Larry F. Slonaker
Here's the short version:
Available in paperback and e-book from Amazon, Barnes & Noble, your local bookstore, etc.
EZ personalized inscriptions provided. (More info below.)
In a book club? I'd be happy to visit, virtually or in-person. If the latter, I will bring the wine. (More info below.)
Here's the longer version:
After more years and rewrites than I care to count, this novel is finally published, by a small outfit that cultivates writing out of the Northwest.
If you buy it and want a personalized inscription, send me a copy (for address, email firstname.lastname@example.org).
Alternatively, and more easily, I'm happy to send an inscribed reproduction of the title page for use as an insert.* Again, just email me, and choose whether you want the inscription to be...
*This is assuming you've actually bought the book.
I'd like to chat with your book club. I mean, about this particular book. And I meant what I wrote above about bringing wine. Reply to this email if interested.
Finally, oh yeah--what's this book about? Here is the short pitch (a device I found writers absolutely must have to crack open, even ever-so-slightly, the flinty attention of an agent or publisher):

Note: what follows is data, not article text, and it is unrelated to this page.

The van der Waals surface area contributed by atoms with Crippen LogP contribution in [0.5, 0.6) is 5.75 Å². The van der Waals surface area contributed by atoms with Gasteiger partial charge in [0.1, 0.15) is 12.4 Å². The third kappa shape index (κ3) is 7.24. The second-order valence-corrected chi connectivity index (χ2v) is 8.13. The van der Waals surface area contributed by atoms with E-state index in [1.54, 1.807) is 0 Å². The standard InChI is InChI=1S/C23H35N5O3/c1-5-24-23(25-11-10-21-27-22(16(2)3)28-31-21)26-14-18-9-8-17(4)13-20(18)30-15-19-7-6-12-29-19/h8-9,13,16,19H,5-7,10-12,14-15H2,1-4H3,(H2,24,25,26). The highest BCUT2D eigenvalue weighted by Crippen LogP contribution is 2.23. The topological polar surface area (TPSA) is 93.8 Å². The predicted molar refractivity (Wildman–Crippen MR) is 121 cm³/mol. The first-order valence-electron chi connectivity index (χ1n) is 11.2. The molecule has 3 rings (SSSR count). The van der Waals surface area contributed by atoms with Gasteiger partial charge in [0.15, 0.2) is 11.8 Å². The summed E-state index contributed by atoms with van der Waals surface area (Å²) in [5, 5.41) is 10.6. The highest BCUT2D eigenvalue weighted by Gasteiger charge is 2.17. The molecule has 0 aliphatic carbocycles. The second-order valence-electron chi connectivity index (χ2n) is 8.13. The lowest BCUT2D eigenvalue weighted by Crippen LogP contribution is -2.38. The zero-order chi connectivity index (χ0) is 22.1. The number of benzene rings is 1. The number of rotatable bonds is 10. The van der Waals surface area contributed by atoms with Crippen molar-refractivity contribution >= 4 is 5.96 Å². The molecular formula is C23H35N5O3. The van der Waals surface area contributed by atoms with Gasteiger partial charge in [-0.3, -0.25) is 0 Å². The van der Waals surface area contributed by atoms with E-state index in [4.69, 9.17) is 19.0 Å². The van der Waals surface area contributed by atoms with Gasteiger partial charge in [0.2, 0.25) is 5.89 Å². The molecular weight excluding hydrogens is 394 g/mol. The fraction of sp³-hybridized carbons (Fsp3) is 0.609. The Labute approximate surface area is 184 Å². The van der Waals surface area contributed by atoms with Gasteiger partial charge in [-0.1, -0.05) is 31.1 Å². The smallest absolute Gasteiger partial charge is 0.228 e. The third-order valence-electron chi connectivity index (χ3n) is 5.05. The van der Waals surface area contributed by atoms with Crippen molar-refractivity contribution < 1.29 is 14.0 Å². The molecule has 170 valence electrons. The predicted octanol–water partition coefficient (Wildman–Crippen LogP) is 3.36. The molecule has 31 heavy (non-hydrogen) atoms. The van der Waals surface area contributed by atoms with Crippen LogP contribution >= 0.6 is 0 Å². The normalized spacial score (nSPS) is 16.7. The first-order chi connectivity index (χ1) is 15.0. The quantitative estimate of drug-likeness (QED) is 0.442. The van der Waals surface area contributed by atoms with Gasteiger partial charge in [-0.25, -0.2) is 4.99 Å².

Nothing Got Broke relates a battle of wits and wills between two people with wildly different aims, but with more in common than either wants to admit. Doug Rossiter is a former Bay Area newspaper columnist who has forsaken a celebrated career, and moved onto the isolated plains in the middle of Montana. Thao Nguyen, a new reporter at his former newspaper, has pieced together stunning information that seems to link him to the slaying of a low-life ex-con.
When she materializes in front of Rossiter’s shack and injects herself into his hermetic life, a complex dynamic unfolds, with the stakes growing ever higher.
Nothing Got Broke is a novel of the American West, and its people and its myths. It’s also a story of how, even in the most barren and desolate refuge, a fugitive still can be found--and found out.
Also, I would like to think it is, oddly enough, sort of funny in parts.
For more details about the book, see "My 'Fresh Air' Interview."